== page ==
Carl, Mr. and Mrs. Gray's elder son, with
the Western Electric Co., in New York,
will join the party to be with them dur-
ing their siay in Philadelphia.
—Mrs. W. R. Dale and her daughter,
who came north from Lake Worth,
Florida, have decided to remain in
Bellefonte for the winter. Mrs. Dale was
called here by the illness of her mother,
Mrs. Morgan Reynolds, of east Bishop
street, whose condition has not improv-
ed sufficiently to justify her return south.
turn south.
—Mrs. Thomas Rishel returned Satur-
day from a week's visit with her sister
and her husband, Mrs. Louis Batt and
Mr. Batt, at McKeesport. For the drive
in, Mrs. Rishel was a guest of her neph-
ew and his wife, Mr. and Mrs. Andrew
Rine, who spent the week-end here with
Mr. Rine’s mother, Mrs. Edward Rine
and the family, at their home at Cole-
I —Mrs. Howard Gearhart went to
Philadelphia, Saturday, for a week's
visit there and with friends at her for-
mer home at Millville, N. J. The Gear-
harts came here from Millville in the
spring, to locate permanently in Belle-
fonte, and since then have been living
with Mrs. Gearhart’s sisters and broth-
ers, the Joseph Fox family, on east Bish-
op street.
—Those from out-of-town who were
here, Wednesday, for the funeral of the
late Mrs. George Lose included her
daughter, Mrs. Thomas Jenks, of Atlan-
tic City, who has spent much time in
Bellefonte, during her mother’s illness;
Mr. and Mrs. Charles Labe, of Johns- |
town; Mr. and Mrs. Jesse Smith, of Al-
toona; Mr. and Mrs. McGuire and Mrs.
Dorsey Sommerson, of Renovo.
—Mrs. Gideon Payne will leave today
for a week’s stay in Philadelphia, where
she will be a house guest during the time
of Mrs. Lichten and Mrs. Gorden and
their families. Mrs. Payne's mother-
in-law, Mrs. Mary Payne, who had been
in Bellefonte for two months, went to
Ohio, three weeks ago, for a visit with
her son John and his family before re-
turning to Bedford, Va., for the winter.
—William B. Given, Esq., of Columbia,
a well known gold Democrat of Pennsyl-
vania and one of the most prominent and
successful business promoters of the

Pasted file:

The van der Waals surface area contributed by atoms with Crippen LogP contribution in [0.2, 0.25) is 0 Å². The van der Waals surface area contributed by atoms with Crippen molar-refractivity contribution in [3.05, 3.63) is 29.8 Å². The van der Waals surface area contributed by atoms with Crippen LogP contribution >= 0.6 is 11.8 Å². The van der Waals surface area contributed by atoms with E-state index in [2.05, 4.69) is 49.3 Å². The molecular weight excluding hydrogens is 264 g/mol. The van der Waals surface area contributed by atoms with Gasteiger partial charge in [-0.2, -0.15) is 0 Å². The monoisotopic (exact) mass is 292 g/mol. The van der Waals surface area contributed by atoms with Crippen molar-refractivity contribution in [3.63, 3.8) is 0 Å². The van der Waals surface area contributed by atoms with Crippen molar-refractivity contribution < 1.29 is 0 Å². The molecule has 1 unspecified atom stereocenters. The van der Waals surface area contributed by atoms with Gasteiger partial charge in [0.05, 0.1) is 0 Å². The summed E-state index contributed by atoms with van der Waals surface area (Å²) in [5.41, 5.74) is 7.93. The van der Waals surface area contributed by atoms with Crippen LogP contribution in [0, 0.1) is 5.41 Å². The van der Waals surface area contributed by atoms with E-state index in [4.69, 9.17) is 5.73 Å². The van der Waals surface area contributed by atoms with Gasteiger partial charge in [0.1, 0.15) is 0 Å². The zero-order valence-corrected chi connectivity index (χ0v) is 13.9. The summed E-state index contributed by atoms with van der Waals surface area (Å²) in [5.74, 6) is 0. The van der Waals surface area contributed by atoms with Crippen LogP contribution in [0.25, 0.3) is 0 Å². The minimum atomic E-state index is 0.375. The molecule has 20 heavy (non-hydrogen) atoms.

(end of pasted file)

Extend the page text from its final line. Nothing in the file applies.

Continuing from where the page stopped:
State, with lars. Given, were guests at
the Brockerhoff house Monday night,
while here for a short visit with Judge
Orvis and Col. Spangler. Mr. and Mrs.
Given were returning east from a visit
with their daughter and her family, in
—Mrs. J. J. McKee was back to
Bellefonte, from Tyrone, Friday, on her
first visit since leaving, the Saturday
before. Mr. McKee had ben conductor
on the Snow Shoe train and, upon its |
discontinuance, was transferred to Ty-'
rone, moving his family there at once |
from the Page house on south Thomas
street. Mr, and Mrs. McKee and their
three children had been residents of
Bellefonte for two years.
—Mrs. Joseph Ceader drove in from
Cleveland, Monday, with friends whom
she left at Tyrone, coming on from
there by train; the object of the visit
being, to vote. Mrs. Ceader was a guest
of her nieces, the Misses Cooney, until
yesterday, leaving then for the return
trip to Cleveland. Mrs. Ceader left
Bellefonte twelve years ago, and has
made many visits back home since then,
but never before at this time of the
year, consequently her vote, Tuesday,
was the first she had ever cast.
—Earl Kline, a former employee at the
Bellefonte airport, came in from Chicago,
Tuesday, by plane, to spend several days
here with his parents, Mr. and Mrs. Hen-
ry Kline and friends around town. Mr.
Kline is now planning to go to South
America shortly after Christmas, where
he and Richard Ingalls, will establish an
airport at Buenos Aires, expecting to be
gone for three years. According to pres-
ent arrangements, Mr. and Mrs. Kline
will come in from Chicago before Christ-
mas, Mr. Kline will leave early in the
year for the south, while Mrs. Kline will
remain here until he gets located and
then join him in South America.
—Mr. and Mrs. R. C. Blaney are.
NEWS ‘PURELY PERSONAL. | —Mrs. D. R. Foreman, of north Spring
street, has as a guest this week Miss
Pearl Boring, of Pittsburgh. :
—While in Bellefonte on a business
trip, on Tuesday afternoon E. S. Moore
and son, of Pine Grove Mills, made s
brief visit at the Watchman office.
—Mr. ‘and Mrs. Harry Flack, their
daughter Mrs. George Carpeneto, her son
George Jr., and Mrs. Edward Kane, were
over to Tyrone, Saturday, for the funeral
of Mr. Flack’s brother<in-law, William